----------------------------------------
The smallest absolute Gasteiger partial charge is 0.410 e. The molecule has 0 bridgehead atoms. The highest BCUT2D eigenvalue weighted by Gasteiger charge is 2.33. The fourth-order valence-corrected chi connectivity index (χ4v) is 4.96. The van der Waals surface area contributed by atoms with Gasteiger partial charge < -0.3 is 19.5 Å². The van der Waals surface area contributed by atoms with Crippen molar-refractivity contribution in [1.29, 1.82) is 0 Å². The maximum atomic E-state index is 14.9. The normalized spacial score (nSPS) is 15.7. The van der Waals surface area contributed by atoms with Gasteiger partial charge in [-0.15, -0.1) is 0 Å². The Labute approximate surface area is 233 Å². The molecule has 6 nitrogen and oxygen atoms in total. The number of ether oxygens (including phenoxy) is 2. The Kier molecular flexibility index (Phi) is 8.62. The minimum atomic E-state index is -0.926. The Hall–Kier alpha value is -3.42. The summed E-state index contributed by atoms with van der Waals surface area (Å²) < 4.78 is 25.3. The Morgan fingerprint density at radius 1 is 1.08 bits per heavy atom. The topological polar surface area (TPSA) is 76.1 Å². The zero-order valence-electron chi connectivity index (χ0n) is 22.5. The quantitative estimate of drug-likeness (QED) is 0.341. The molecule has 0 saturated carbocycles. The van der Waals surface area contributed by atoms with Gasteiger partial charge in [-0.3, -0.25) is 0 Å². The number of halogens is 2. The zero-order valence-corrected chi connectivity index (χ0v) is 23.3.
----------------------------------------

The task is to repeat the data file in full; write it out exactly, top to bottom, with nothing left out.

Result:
The smallest absolute Gasteiger partial charge is 0.410 e. The molecule has 0 bridgehead atoms. The highest BCUT2D eigenvalue weighted by Gasteiger charge is 2.33. The fourth-order valence-corrected chi connectivity index (χ4v) is 4.96. The van der Waals surface area contributed by atoms with Gasteiger partial charge < -0.3 is 19.5 Å². The van der Waals surface area contributed by atoms with Crippen molar-refractivity contribution in [1.29, 1.82) is 0 Å². The maximum atomic E-state index is 14.9. The normalized spacial score (nSPS) is 15.7. The van der Waals surface area contributed by atoms with Gasteiger partial charge in [-0.15, -0.1) is 0 Å². The Labute approximate surface area is 233 Å². The molecule has 6 nitrogen and oxygen atoms in total. The number of ether oxygens (including phenoxy) is 2. The Kier molecular flexibility index (Phi) is 8.62. The minimum atomic E-state index is -0.926. The Hall–Kier alpha value is -3.42. The summed E-state index contributed by atoms with van der Waals surface area (Å²) < 4.78 is 25.3. The Morgan fingerprint density at radius 1 is 1.08 bits per heavy atom. The topological polar surface area (TPSA) is 76.1 Å². The zero-order valence-electron chi connectivity index (χ0n) is 22.5. The quantitative estimate of drug-likeness (QED) is 0.341. The molecule has 0 saturated carbocycles. The van der Waals surface area contributed by atoms with Gasteiger partial charge in [-0.3, -0.25) is 0 Å². The number of halogens is 2. The zero-order valence-corrected chi connectivity index (χ0v) is 23.3.